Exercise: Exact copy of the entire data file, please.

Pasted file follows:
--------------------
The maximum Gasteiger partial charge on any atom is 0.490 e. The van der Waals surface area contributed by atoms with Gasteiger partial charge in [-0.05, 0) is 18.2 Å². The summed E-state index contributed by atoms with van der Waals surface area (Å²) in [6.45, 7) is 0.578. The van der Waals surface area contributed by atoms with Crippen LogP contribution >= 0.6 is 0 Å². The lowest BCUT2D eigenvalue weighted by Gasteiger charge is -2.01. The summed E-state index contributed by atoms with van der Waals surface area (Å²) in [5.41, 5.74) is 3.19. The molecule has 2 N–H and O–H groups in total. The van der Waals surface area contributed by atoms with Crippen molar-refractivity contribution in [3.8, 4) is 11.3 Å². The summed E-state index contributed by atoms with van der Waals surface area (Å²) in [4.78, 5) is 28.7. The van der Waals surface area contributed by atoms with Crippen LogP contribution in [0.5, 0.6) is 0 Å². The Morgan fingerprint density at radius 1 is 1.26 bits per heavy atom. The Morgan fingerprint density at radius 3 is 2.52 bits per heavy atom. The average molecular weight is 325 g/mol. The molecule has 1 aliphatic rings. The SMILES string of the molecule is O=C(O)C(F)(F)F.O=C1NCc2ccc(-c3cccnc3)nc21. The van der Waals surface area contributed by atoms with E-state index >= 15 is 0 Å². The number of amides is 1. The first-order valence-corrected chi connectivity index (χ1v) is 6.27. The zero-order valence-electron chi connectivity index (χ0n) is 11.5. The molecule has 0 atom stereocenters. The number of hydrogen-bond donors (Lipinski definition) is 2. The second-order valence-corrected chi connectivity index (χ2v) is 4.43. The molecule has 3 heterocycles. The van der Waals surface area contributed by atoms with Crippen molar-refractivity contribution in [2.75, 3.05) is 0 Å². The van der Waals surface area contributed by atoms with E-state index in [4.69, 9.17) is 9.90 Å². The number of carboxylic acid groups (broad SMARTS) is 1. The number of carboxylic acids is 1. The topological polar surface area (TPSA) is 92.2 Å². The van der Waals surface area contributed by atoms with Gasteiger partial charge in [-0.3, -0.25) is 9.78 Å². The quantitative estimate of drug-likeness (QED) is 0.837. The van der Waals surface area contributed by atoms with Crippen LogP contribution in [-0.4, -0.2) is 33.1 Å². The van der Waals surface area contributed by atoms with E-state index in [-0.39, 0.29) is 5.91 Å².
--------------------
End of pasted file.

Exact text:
The maximum Gasteiger partial charge on any atom is 0.490 e. The van der Waals surface area contributed by atoms with Gasteiger partial charge in [-0.05, 0) is 18.2 Å². The summed E-state index contributed by atoms with van der Waals surface area (Å²) in [6.45, 7) is 0.578. The van der Waals surface area contributed by atoms with Crippen LogP contribution >= 0.6 is 0 Å². The lowest BCUT2D eigenvalue weighted by Gasteiger charge is -2.01. The summed E-state index contributed by atoms with van der Waals surface area (Å²) in [5.41, 5.74) is 3.19. The molecule has 2 N–H and O–H groups in total. The van der Waals surface area contributed by atoms with Crippen molar-refractivity contribution in [3.8, 4) is 11.3 Å². The summed E-state index contributed by atoms with van der Waals surface area (Å²) in [4.78, 5) is 28.7. The van der Waals surface area contributed by atoms with Crippen LogP contribution in [0.5, 0.6) is 0 Å². The Morgan fingerprint density at radius 1 is 1.26 bits per heavy atom. The Morgan fingerprint density at radius 3 is 2.52 bits per heavy atom. The average molecular weight is 325 g/mol. The molecule has 1 aliphatic rings. The SMILES string of the molecule is O=C(O)C(F)(F)F.O=C1NCc2ccc(-c3cccnc3)nc21. The van der Waals surface area contributed by atoms with E-state index >= 15 is 0 Å². The number of amides is 1. The first-order valence-corrected chi connectivity index (χ1v) is 6.27. The zero-order valence-electron chi connectivity index (χ0n) is 11.5. The molecule has 0 atom stereocenters. The number of hydrogen-bond donors (Lipinski definition) is 2. The second-order valence-corrected chi connectivity index (χ2v) is 4.43. The molecule has 3 heterocycles. The van der Waals surface area contributed by atoms with Crippen molar-refractivity contribution in [2.75, 3.05) is 0 Å². The van der Waals surface area contributed by atoms with E-state index in [4.69, 9.17) is 9.90 Å². The number of carboxylic acid groups (broad SMARTS) is 1. The number of carboxylic acids is 1. The topological polar surface area (TPSA) is 92.2 Å². The van der Waals surface area contributed by atoms with Gasteiger partial charge in [-0.3, -0.25) is 9.78 Å². The quantitative estimate of drug-likeness (QED) is 0.837. The van der Waals surface area contributed by atoms with Crippen LogP contribution in [-0.4, -0.2) is 33.1 Å². The van der Waals surface area contributed by atoms with E-state index in [-0.39, 0.29) is 5.91 Å².